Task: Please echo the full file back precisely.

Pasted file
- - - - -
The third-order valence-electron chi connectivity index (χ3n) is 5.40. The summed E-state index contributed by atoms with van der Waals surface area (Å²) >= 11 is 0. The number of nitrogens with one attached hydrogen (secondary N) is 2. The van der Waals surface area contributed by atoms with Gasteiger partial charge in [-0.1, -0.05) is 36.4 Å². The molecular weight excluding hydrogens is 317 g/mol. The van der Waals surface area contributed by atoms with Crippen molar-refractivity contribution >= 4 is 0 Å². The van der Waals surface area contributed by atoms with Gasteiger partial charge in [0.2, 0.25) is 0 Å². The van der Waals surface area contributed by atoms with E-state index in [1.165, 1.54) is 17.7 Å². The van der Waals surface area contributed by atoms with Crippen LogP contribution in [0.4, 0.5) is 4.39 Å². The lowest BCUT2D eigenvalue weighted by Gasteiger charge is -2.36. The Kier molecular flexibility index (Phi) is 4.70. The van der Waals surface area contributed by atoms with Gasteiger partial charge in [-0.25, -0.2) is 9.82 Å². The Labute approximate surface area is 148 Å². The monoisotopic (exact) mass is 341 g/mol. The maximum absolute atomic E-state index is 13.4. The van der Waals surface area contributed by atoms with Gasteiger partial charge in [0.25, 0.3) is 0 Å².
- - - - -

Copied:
The third-order valence-electron chi connectivity index (χ3n) is 5.40. The summed E-state index contributed by atoms with van der Waals surface area (Å²) >= 11 is 0. The number of nitrogens with one attached hydrogen (secondary N) is 2. The van der Waals surface area contributed by atoms with Gasteiger partial charge in [-0.1, -0.05) is 36.4 Å². The molecular weight excluding hydrogens is 317 g/mol. The van der Waals surface area contributed by atoms with Crippen molar-refractivity contribution >= 4 is 0 Å². The van der Waals surface area contributed by atoms with Gasteiger partial charge in [0.2, 0.25) is 0 Å². The van der Waals surface area contributed by atoms with E-state index in [1.165, 1.54) is 17.7 Å². The van der Waals surface area contributed by atoms with Crippen LogP contribution in [0.4, 0.5) is 4.39 Å². The lowest BCUT2D eigenvalue weighted by Gasteiger charge is -2.36. The Kier molecular flexibility index (Phi) is 4.70. The van der Waals surface area contributed by atoms with Gasteiger partial charge in [-0.25, -0.2) is 9.82 Å². The Labute approximate surface area is 148 Å². The monoisotopic (exact) mass is 341 g/mol. The maximum absolute atomic E-state index is 13.4. The van der Waals surface area contributed by atoms with Gasteiger partial charge in [0.25, 0.3) is 0 Å².